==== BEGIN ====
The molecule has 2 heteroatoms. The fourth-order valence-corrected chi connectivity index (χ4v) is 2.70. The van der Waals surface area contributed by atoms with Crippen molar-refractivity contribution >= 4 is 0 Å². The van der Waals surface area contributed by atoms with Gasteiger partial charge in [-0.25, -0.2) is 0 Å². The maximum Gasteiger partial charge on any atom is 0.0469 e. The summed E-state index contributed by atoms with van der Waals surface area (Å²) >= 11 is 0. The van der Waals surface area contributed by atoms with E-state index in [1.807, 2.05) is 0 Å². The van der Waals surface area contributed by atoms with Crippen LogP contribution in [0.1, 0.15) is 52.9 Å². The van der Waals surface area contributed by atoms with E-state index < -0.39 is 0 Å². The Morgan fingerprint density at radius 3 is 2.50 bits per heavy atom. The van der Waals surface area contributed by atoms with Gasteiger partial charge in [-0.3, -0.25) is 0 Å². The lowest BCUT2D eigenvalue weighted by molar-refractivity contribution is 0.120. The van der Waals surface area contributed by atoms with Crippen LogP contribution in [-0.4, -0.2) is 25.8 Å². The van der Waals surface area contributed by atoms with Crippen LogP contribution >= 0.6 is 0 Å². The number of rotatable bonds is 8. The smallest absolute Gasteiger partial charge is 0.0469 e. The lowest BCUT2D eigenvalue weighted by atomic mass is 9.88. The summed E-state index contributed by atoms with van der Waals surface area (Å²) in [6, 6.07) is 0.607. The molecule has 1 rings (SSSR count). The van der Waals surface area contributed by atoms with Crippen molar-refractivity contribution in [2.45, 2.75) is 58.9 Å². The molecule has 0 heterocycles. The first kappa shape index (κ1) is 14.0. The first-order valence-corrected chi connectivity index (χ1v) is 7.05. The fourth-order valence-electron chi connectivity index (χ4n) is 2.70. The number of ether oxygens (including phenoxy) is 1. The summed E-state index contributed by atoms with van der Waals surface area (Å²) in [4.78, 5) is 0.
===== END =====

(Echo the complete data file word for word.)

The molecule has 2 heteroatoms. The fourth-order valence-corrected chi connectivity index (χ4v) is 2.70. The van der Waals surface area contributed by atoms with Crippen molar-refractivity contribution >= 4 is 0 Å². The van der Waals surface area contributed by atoms with Gasteiger partial charge in [-0.25, -0.2) is 0 Å². The maximum Gasteiger partial charge on any atom is 0.0469 e. The summed E-state index contributed by atoms with van der Waals surface area (Å²) >= 11 is 0. The van der Waals surface area contributed by atoms with E-state index in [1.807, 2.05) is 0 Å². The van der Waals surface area contributed by atoms with Crippen LogP contribution in [0.1, 0.15) is 52.9 Å². The van der Waals surface area contributed by atoms with E-state index < -0.39 is 0 Å². The Morgan fingerprint density at radius 3 is 2.50 bits per heavy atom. The van der Waals surface area contributed by atoms with Gasteiger partial charge in [-0.3, -0.25) is 0 Å². The lowest BCUT2D eigenvalue weighted by molar-refractivity contribution is 0.120. The van der Waals surface area contributed by atoms with Crippen LogP contribution in [-0.4, -0.2) is 25.8 Å². The van der Waals surface area contributed by atoms with Crippen LogP contribution >= 0.6 is 0 Å². The number of rotatable bonds is 8. The smallest absolute Gasteiger partial charge is 0.0469 e. The lowest BCUT2D eigenvalue weighted by atomic mass is 9.88. The summed E-state index contributed by atoms with van der Waals surface area (Å²) in [6, 6.07) is 0.607. The molecule has 1 rings (SSSR count). The van der Waals surface area contributed by atoms with Crippen molar-refractivity contribution in [2.45, 2.75) is 58.9 Å². The molecule has 0 heterocycles. The first kappa shape index (κ1) is 14.0. The first-order valence-corrected chi connectivity index (χ1v) is 7.05. The fourth-order valence-electron chi connectivity index (χ4n) is 2.70. The number of ether oxygens (including phenoxy) is 1. The summed E-state index contributed by atoms with van der Waals surface area (Å²) in [4.78, 5) is 0.